My scoliosis story is only one of the stories I brought into my training. I have a multitude of others, as we likely all do. Some stories, as Frank’s allusion to gifts and dangers implies, support our growth, others are not so useful in that process, although it could be true that we need them for other reasons such as self-protection and even survival. Part of what I did as a sociologist was to think about the different ways that people shape their self-stories as well as the narrative resources, and especially the canonical stories they draw upon to do this. We use stories that are handed down to us from powerful institutions like Medicine, for example, in order to craft and shape our own stories. A prototypical medical story might be: you feel unwell, take this pill, you’ll feel better again…but what, I wanted to know, if the Medical story was not a fit for your experience? What if your experience didn’t have a neat ending, or such a smooth progression towards its ending? For this reason, my sociological work was concerned with the crafting of stories that were not formed by the normal linear conventions with an ending that could be tied up with a big red bow. I wanted the sociological story I was writing (a story that’s a little too long for this blog post), to allow for complexity, nuance, multiple perspectives, and even some spirals into confusion.
Dr. Moshe Feldenkrais famously said: I’m not after flexible bodies; I’m after flexible minds. I also believe that the Feldenkrais method can help us to form more flexible stories, stories that are complex and nuanced, stories that are rich in vivid and sensual detail, stories that can “be with” and "wait with" the confusion and not startle and run, stories that are more concerned with an ever improving process rather than an ending that brings everything to a full stop. Learning to sense myself through the Feldenkrais method has genuinely helped me to change many more of my self-stories than just my scoliosis story. The good news is, there is a very simple place for all of us to begin making our stories more flexible. Just like many of the stories in need of change that you will come across in the world, the place to intercede is the beginning!. If you’re curious you could reach for something near to you right now and for a movement or three, study how you would ordinarily do that. This is the current beginning of your story of reaching. Then try a different beginning! If you noticed you held your breath, perhaps you could let breath be easy. Without interrupting this easy breath, reach! Or if you hitched your shoulder up towards your ear, perhaps you can first sense your chest there, ready to be a willing support for your shoulder. Maybe, just maybe, your shoulder could actually rest while your arm reaches. Or, in the very beginning, could you think of using more of yourself to reach than just the hand and arm- could you include your pelvis? Could you include your feet?…does this change the “ending” of your reaching story? Does it improve the quality of the entire process?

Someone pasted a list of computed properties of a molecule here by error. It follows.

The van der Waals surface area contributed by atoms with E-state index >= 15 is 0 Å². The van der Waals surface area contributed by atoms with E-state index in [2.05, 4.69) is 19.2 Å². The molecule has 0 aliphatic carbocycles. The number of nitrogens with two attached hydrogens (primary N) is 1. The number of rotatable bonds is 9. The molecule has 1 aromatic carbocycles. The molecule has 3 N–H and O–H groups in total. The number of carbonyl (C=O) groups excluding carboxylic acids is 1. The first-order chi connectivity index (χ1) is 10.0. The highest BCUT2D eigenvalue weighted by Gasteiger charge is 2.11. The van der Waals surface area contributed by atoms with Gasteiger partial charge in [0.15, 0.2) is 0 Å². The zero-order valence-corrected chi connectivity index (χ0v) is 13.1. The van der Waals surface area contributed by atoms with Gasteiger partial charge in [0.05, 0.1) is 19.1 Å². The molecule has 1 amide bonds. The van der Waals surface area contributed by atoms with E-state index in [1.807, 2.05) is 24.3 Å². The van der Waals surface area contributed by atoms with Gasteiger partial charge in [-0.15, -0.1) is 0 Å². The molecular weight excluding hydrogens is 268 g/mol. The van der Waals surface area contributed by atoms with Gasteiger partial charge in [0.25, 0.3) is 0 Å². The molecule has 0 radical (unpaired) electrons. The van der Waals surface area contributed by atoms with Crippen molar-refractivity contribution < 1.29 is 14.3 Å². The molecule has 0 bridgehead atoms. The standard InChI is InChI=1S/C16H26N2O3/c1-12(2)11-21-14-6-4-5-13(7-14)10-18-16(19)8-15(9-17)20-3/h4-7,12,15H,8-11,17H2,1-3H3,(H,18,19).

Over the last years, I’ve enjoyed watching footage of Dr. Feldenkrais meeting with people for the first time before he began to work with them. There were moments in this watching, when I cringed for the apparent lack of interest he showed in some of the “diagnosis stories”. But I’ve come to think, that in his actions, Dr. Feldenkrais was encouraging people to reflect on how, in Jerome Bruner’s words:
Any story one may tell about anything is better understood by considering other possible ways in which it may be told (Bruner, 1994:)
I firmly believe that Dr. Feldenkrais offered us other ways of telling our stories by teaching that we do not have to remain as we are, that we are capable of change, that we are capable of changing our pain stories, our potential stories, and more. I had a story for the longest time that change needed to be painful. Countless times, this story held me back. The Feldenkrais method has helped me make major revisions to this story. Now the same story reads more as follows: I am capable of change, and change feels good. Maybe, especially if you have a story around ageing and pain, chronic pain, or around your own personal movement limitations and limits, the Feldenkrais Method could help you change your story too! Maybe, in the words of poet Brendan Kennelly, you just need to "begin again" and The Feldenkrais method could be one of your places of new beginning:
Though we live in a world that dreams of ending
that always seems about to give in
something that will not acknowledge conclusion
insists that we forever begin.
(from "Begin", by Brendan Kenelly)
I'm busy working on my blog posts. Watch this space!